Outside of Cusco
On the outskirts of Cusco, many archaelogical sites can be found, such as Sacsayhuaman . This imposing edifice is a wonderful example of late Incan architecture but was left unfinished after the arrival of the Conquistadors. In June, the festival of Inti Raymi , pays homage to the sun and attracts large crowds. Another important site in Incan culture is Quenko , this complex was primarily used for funerary rituals and is another one of the 300 different sites connected to the Temple of the Sun. The temple of Tambomachay is about 35 minutes by car outside of Cusco and is a site which the Incas used as a dedication to the life giving properties of water. The visitor can experience the tranquility of the water falling over the rocks and the quiet trickle of the nearby river. Another interesting archaelogical town that is next to these baths is Ollantaytambo where ancient traditions are still practiced by its inhabitants. For an abundance of flora and fauna in the middle of the Eastern Andean mountains, you will find the Lower Huatanay Valley , this seemingly untouched paradise is also surrounded by lakes. To see these valleys from above, travel to the hills of Tipon and Pucará Pucutupampa , the ruins upon these hills provide excellent views of Cusco and its environs. Finally, a visit to the Cusco area is incomplete without seeing Phuyupatamarca . This archaelogical complex is a stunning outcropping on the side of a cliff which houses a labrythine set of buildings, channels, bridges and walkways. A definite stop on any visitors itinerary.
Almost all restaurants in Cusco offer local, creole and international cuisine. During your stay, you should try a few of the typical dishes, such as alpaca meat cooked in various ways, fresh corn pie, or simply a delicious corn-on-the-cob with cheese. If you are looking for a nice warm place to have a coffee or an aperitif, there are plenty such places in Cusco.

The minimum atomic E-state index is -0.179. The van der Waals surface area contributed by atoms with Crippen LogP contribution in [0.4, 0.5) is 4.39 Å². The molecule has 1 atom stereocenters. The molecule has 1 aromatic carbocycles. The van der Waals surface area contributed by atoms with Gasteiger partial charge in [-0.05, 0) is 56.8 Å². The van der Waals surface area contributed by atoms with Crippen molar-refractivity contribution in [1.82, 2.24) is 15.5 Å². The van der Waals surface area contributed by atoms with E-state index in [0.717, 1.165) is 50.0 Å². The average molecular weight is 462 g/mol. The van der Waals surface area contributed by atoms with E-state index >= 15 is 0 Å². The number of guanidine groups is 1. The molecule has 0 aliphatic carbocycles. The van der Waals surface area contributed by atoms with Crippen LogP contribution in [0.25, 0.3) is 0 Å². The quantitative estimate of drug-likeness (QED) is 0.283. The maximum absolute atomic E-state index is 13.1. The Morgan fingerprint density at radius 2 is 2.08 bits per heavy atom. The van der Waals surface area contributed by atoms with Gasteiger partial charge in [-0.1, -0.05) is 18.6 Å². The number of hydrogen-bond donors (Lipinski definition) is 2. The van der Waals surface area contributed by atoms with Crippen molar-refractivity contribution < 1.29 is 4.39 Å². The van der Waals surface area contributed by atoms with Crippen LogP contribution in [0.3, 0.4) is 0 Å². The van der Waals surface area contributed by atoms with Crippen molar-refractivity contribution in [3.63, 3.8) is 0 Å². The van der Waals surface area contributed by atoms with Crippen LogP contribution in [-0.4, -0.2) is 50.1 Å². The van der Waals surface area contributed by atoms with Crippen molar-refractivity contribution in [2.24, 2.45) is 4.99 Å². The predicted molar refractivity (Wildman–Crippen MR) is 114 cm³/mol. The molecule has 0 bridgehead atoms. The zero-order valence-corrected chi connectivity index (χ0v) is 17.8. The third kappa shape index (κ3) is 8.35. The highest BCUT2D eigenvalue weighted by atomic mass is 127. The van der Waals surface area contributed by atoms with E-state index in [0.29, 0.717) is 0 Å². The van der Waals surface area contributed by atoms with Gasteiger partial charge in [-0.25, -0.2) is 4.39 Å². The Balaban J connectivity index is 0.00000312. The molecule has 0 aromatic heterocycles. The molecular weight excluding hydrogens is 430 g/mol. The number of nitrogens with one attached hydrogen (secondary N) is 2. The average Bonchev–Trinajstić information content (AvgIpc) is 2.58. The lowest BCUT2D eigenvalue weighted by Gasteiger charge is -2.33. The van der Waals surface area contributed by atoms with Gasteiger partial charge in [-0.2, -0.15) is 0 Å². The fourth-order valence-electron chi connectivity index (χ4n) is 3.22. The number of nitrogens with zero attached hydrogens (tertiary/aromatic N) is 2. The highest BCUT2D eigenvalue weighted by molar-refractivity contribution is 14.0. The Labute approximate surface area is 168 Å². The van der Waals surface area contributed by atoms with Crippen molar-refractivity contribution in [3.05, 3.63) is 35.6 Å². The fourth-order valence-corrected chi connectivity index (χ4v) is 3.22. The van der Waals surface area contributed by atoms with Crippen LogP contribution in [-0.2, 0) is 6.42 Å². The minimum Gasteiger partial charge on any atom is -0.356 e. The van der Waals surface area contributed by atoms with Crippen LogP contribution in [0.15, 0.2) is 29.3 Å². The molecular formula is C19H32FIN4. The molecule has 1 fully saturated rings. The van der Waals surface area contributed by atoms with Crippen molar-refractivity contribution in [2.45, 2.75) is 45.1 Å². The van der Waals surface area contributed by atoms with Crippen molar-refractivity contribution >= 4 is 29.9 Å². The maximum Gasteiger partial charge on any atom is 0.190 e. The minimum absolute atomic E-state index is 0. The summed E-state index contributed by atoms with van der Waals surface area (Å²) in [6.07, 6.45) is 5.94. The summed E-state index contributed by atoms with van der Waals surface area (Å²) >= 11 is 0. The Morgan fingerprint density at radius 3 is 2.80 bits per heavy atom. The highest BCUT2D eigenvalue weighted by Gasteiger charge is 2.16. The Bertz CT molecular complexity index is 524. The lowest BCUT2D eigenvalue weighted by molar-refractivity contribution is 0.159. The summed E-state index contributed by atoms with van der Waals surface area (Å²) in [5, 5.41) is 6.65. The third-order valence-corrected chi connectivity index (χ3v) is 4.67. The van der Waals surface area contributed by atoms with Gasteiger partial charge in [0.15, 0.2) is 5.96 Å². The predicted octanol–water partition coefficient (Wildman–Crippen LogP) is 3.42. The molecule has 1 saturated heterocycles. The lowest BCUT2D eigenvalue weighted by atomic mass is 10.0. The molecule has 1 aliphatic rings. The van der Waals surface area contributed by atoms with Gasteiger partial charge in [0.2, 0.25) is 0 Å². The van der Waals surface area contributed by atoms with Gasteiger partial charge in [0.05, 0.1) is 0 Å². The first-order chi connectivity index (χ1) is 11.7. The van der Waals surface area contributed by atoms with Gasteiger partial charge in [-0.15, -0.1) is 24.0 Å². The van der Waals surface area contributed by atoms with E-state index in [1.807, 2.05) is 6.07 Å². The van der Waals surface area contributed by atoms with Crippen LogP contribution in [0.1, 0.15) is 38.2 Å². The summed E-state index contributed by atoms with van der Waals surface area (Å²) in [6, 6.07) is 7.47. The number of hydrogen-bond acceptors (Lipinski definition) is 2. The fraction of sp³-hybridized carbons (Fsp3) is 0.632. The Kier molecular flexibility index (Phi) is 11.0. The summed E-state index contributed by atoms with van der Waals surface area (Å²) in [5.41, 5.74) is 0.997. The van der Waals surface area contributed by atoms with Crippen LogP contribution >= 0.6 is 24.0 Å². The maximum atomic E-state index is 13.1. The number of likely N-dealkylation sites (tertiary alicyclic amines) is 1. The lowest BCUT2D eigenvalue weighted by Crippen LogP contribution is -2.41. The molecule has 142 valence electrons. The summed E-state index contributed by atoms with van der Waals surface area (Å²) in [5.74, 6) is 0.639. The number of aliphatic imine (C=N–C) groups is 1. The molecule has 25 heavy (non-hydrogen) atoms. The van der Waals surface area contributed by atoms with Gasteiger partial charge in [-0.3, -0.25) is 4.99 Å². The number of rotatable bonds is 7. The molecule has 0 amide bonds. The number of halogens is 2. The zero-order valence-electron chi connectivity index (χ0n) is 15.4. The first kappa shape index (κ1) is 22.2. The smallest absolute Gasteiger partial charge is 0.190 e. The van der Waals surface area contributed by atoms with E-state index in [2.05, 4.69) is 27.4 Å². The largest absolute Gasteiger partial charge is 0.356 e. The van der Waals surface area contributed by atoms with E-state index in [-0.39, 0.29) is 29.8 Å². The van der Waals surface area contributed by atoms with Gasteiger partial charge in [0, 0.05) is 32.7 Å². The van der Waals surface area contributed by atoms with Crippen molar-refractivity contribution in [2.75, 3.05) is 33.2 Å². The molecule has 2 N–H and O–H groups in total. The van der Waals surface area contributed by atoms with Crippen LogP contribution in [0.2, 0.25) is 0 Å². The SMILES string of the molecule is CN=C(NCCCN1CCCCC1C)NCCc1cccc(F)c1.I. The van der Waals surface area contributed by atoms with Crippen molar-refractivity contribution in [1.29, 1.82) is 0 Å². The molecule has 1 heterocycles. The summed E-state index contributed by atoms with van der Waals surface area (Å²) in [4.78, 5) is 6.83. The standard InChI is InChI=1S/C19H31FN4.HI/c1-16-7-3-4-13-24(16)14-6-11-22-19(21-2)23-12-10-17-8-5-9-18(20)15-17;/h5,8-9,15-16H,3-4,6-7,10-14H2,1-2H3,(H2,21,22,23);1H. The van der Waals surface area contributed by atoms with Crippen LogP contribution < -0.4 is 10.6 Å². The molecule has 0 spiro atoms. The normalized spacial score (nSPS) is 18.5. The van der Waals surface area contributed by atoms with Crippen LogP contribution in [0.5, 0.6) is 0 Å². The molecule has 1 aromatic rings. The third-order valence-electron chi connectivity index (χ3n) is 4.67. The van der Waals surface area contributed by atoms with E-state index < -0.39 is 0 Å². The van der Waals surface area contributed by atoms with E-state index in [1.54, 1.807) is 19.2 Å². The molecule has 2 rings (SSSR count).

Centro de Cusco
Many good restaurants can be found around the Plaza de Armas , such as the Inka Grill , the Tunupa or the Rapsodia, which with the recent popularity of Novo-Andean food, offer different recipes using local ingredients like alpaca meat, aguaimanto and quinoa. There are also many fine restaurants offering local and international cuisine, such as Los Portales , El Patio, El Paititi and El Arriero Churrasqueria .
To watch, from behind a good cup of coffee, the routine of a city and its inhabitants, is one of the prerogatives and pleasures of the traveler. In Cusco, there are ample places to do this: if you prefer a quiet conservative ambiance, you can sit down at the Plus Cafe , or the Varayoc , located in the Plaza de Armas. You can have a good breakfast there and then pass the time away with an aperitif. Near the square, in Calle Plateros, are Pucara and El Fogón. In Calle Procuradores, you can get Mexican food at El Cuate and East Indian food at Paloma India, which also offers a take-away service. Chezz Maggi La Antigua serves good pizzas.
If you want to be around people, there are Macondo Cafe-Restaurante, the Cross Keys and Norton Rat's Tavern bars, all of them with a very special atmosphere. Good places to meet local people are the Extra, the haunt of Cusco´s intellectuals; or the Kusikuy, in front of the Casa Garcilaso . Ukuku's Pub Cultural is a good place to surf the internet and enjoy some local Peruvian beer and Trotamundos, in which they exhibit different works from local and international artists.
Beyond the square, there are places with Asian cuisine, such as Al Grano and Green's , in the charming neighborhood of San Blas . There is Japanese and vegetarian food in Calle Heladeros, at the little restaurant Kin Taro, and also Chinese food at Chifa Tai Won, in Avenida El Sol.
Some restaurants also feature shows with typical Cuscan dance and music, as at the El Truco in the Plaza Regocijo, and the already mentioned Inka Grill and Tunupa. And despite the abundance of meats that are served in restaurants, for the vegetarian, go to Moni Cafe Restaurant , where the ingredients are fresh and are meticulously prepared.